Gutter levelling


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Old 01-31-12, 03:28 PM
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Gutter levelling

One end of my roof gutter was installed sloped the wrong way (about 2 inches over 8 feet). I cannot correct the slope, as the end of the gutter is embedded in stucco.

One idea I had was to use some kind of levelling compound inside the gutter, to at least correct the grade to zero.

Is this a good idea, or am I being a little too lazy-- I mean creative?

Will levelling compound cure correctly at two inches deep? What about ordinary plaster of paris? Epoxy? Will any of these fail to bond to the gutter (which is very rusty inside)?
 
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Old 01-31-12, 04:39 PM
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Leveling compound will "level" itself, and that isn't what you want. You want a slope toward the downspouts. Anyway you could post pictures of what you have? I have never seen gutters embedded in stucco...at least not yet. If the gutter is rusty, why bother? Replace them. http://www.doityourself.com/forum/el...your-post.html
 
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Old 01-31-12, 04:53 PM
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And how does a gutter get rusty? Most modern gutters are aluminum....
 
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Old 01-31-12, 06:06 PM
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the house i am staying in now, has steel gutters. and they are a little rusty in places. i actually used spray paint to stop a leak right over the door.
 
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Old 01-31-12, 07:18 PM
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I'll post a picture of the gutter tomorrow. The main reason why I don't want to do a lot of work on this is that it is a second-story, and I'm reluctant to do a lot of working while standing on an extension ladder.

I think the house was stuccoed after the gutters were in place, so now they can't be moved. Even if levelling compound made the gutter level, it would be an improvement from a two-inch mosquito pond.

As for how it got rusty, it appears to be galvanized steel, not aluminum.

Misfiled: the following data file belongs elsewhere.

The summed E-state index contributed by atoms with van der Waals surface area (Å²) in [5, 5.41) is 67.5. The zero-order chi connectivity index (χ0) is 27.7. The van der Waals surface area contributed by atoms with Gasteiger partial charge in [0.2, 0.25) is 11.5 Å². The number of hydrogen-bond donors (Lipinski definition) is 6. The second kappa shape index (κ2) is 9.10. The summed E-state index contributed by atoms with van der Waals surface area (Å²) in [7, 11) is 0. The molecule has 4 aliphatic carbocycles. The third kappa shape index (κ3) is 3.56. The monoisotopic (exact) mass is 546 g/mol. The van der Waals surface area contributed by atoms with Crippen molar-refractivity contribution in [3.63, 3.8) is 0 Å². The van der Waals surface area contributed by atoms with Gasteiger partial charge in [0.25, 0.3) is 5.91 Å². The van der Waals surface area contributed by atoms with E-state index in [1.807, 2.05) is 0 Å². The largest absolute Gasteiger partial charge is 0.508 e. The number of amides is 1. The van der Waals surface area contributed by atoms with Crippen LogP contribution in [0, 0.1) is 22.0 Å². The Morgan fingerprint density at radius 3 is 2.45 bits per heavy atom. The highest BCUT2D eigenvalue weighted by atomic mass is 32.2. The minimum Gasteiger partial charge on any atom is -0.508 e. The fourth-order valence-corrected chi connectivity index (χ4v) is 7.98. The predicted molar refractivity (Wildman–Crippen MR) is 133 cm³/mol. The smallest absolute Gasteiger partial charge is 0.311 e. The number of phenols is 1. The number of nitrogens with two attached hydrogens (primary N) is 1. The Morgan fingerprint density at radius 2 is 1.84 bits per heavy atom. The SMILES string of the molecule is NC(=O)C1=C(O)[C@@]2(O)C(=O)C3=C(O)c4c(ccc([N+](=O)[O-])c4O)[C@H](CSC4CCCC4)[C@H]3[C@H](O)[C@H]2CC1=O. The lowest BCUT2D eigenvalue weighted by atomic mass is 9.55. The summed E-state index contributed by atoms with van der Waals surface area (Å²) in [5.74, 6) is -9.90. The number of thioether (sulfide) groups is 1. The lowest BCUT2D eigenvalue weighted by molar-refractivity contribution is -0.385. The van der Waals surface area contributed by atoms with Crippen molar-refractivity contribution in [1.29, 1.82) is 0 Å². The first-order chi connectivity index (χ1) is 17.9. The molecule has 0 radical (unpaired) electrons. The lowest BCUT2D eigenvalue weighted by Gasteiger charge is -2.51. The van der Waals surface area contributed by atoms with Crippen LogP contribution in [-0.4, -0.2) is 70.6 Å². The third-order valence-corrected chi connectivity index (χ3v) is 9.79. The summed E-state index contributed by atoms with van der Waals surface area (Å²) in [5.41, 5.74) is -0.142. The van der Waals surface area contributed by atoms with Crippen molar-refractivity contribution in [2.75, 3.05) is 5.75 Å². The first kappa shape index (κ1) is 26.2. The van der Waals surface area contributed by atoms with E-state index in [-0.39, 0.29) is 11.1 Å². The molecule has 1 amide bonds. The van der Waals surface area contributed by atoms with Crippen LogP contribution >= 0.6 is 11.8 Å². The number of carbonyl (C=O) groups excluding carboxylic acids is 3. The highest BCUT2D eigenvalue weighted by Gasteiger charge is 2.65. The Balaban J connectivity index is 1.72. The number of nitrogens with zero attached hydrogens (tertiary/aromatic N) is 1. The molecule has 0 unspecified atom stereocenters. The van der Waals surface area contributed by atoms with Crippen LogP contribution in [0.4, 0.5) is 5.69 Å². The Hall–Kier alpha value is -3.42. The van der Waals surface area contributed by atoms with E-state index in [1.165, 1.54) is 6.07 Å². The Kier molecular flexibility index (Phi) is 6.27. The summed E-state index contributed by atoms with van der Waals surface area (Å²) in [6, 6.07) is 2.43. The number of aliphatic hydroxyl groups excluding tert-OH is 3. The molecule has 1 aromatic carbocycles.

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Old 02-01-12, 04:02 PM
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Old 02-01-12, 06:18 PM
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i am no pro. but i think i would remove the defective gutters and do them correctly. and with that stucco in the pics, i would make some kind of cap for it and seal it in place. and run the new gutter up to that.
 
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Old 02-02-12, 08:49 AM
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if you do not want to go to the trouble of replacing the gutter, patching the stucco, etc. I would simply add a hole at the low point. Not sure what a downspout at this location would do to your home in terms of apperance but it would solve the problem. it is possible that the installer did not install the gutter with the wrong pitch but rather installed the gutter this way with the intention of cutting in a downspout at this point and he forgot to do so.
 
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Old 02-02-12, 12:35 PM
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Here's a better picture. There's some kind of lip on the top of the gutter that goes over the fascia and under the roof, so it can't be moved.

I don't think that the builder intended to put a downspout here; there's one in the other direction about 10 feet around a corner, and this spot is right over a walkway. I think it's more likely that a subcontractor just got bored on the 37th tract home, and wasn't paying attention.

I'm going to attempt my levelling compound idea; if it doesn't work out, then I'll be out the cost of that, but otherwise no worse off. Will let you all know!

 
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Old 02-09-12, 10:28 AM
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After further inspection, I discovered that the gutter is rusting through in a few places. Doubtless from months of standing water.

Here's the new plan:
I'm going to try putting a second (smaller) gutter inside the existing one, with the correct pitch, and feeding into the section where the pitch is correct. (Did I just explain that well?)

I'll try to seal it in nicely, so the existing gutter will just be there for appearance. I'll drill some holes in the "outer" gutter for ventilation too.

Any possible problems with this?
 
 

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